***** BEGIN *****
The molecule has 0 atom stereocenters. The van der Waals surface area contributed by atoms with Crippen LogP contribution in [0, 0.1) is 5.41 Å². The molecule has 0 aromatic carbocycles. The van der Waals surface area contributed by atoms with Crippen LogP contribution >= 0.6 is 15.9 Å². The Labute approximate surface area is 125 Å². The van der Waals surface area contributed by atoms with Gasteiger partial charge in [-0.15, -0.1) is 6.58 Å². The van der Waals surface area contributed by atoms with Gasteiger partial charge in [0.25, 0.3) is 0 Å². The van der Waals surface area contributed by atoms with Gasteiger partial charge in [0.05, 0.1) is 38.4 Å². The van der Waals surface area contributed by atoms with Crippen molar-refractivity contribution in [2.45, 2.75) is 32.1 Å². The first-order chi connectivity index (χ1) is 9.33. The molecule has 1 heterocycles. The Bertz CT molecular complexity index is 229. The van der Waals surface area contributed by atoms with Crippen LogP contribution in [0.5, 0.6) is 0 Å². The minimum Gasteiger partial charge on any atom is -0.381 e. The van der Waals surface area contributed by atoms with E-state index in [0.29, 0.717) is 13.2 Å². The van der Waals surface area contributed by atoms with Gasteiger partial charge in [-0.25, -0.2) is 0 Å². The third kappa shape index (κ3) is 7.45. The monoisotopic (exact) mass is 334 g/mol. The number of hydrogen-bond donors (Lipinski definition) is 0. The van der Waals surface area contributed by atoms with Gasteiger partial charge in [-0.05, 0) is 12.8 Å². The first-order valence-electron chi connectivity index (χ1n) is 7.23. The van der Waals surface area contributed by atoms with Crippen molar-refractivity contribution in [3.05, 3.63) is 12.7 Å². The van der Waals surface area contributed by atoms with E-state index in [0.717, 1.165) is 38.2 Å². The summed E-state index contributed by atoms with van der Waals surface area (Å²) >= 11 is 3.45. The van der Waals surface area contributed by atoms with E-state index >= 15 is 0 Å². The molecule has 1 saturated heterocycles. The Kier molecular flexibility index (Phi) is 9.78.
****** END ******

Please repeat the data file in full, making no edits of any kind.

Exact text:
The molecule has 0 atom stereocenters. The van der Waals surface area contributed by atoms with Crippen LogP contribution in [0, 0.1) is 5.41 Å². The molecule has 0 aromatic carbocycles. The van der Waals surface area contributed by atoms with Crippen LogP contribution >= 0.6 is 15.9 Å². The Labute approximate surface area is 125 Å². The van der Waals surface area contributed by atoms with Gasteiger partial charge in [-0.15, -0.1) is 6.58 Å². The van der Waals surface area contributed by atoms with Gasteiger partial charge in [0.25, 0.3) is 0 Å². The van der Waals surface area contributed by atoms with Gasteiger partial charge in [0.05, 0.1) is 38.4 Å². The van der Waals surface area contributed by atoms with Crippen molar-refractivity contribution in [2.45, 2.75) is 32.1 Å². The first-order chi connectivity index (χ1) is 9.33. The molecule has 1 heterocycles. The Bertz CT molecular complexity index is 229. The van der Waals surface area contributed by atoms with Crippen LogP contribution in [0.5, 0.6) is 0 Å². The minimum Gasteiger partial charge on any atom is -0.381 e. The van der Waals surface area contributed by atoms with E-state index in [0.29, 0.717) is 13.2 Å². The van der Waals surface area contributed by atoms with Gasteiger partial charge in [-0.25, -0.2) is 0 Å². The third kappa shape index (κ3) is 7.45. The monoisotopic (exact) mass is 334 g/mol. The number of hydrogen-bond donors (Lipinski definition) is 0. The van der Waals surface area contributed by atoms with Gasteiger partial charge in [-0.05, 0) is 12.8 Å². The first-order valence-electron chi connectivity index (χ1n) is 7.23. The van der Waals surface area contributed by atoms with Crippen molar-refractivity contribution in [3.05, 3.63) is 12.7 Å². The van der Waals surface area contributed by atoms with E-state index in [0.717, 1.165) is 38.2 Å². The summed E-state index contributed by atoms with van der Waals surface area (Å²) >= 11 is 3.45. The van der Waals surface area contributed by atoms with E-state index >= 15 is 0 Å². The molecule has 1 saturated heterocycles. The Kier molecular flexibility index (Phi) is 9.78.